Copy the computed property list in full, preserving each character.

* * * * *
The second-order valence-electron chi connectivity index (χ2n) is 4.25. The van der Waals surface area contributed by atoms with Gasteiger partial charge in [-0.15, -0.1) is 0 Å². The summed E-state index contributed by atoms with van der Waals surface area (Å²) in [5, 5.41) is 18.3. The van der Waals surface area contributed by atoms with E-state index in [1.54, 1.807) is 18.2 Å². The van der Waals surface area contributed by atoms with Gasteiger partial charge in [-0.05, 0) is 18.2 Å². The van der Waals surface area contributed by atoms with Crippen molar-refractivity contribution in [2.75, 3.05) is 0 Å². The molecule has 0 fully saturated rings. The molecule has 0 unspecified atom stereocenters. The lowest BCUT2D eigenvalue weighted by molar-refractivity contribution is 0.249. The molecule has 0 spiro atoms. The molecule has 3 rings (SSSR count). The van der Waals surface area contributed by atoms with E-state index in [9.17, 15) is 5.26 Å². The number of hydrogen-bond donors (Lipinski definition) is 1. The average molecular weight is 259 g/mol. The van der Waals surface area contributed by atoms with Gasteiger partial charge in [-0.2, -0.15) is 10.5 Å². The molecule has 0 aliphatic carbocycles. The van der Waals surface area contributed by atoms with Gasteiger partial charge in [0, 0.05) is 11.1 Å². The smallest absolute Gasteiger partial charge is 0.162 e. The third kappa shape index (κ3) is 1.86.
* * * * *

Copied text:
The second-order valence-electron chi connectivity index (χ2n) is 4.25. The van der Waals surface area contributed by atoms with Gasteiger partial charge in [-0.15, -0.1) is 0 Å². The summed E-state index contributed by atoms with van der Waals surface area (Å²) in [5, 5.41) is 18.3. The van der Waals surface area contributed by atoms with E-state index in [1.54, 1.807) is 18.2 Å². The van der Waals surface area contributed by atoms with Gasteiger partial charge in [-0.05, 0) is 18.2 Å². The van der Waals surface area contributed by atoms with Crippen molar-refractivity contribution in [2.75, 3.05) is 0 Å². The molecule has 0 fully saturated rings. The molecule has 0 unspecified atom stereocenters. The lowest BCUT2D eigenvalue weighted by molar-refractivity contribution is 0.249. The molecule has 0 spiro atoms. The molecule has 3 rings (SSSR count). The van der Waals surface area contributed by atoms with E-state index in [9.17, 15) is 5.26 Å². The number of hydrogen-bond donors (Lipinski definition) is 1. The average molecular weight is 259 g/mol. The van der Waals surface area contributed by atoms with Gasteiger partial charge in [-0.2, -0.15) is 10.5 Å². The molecule has 0 aliphatic carbocycles. The van der Waals surface area contributed by atoms with Gasteiger partial charge in [0, 0.05) is 11.1 Å². The smallest absolute Gasteiger partial charge is 0.162 e. The third kappa shape index (κ3) is 1.86.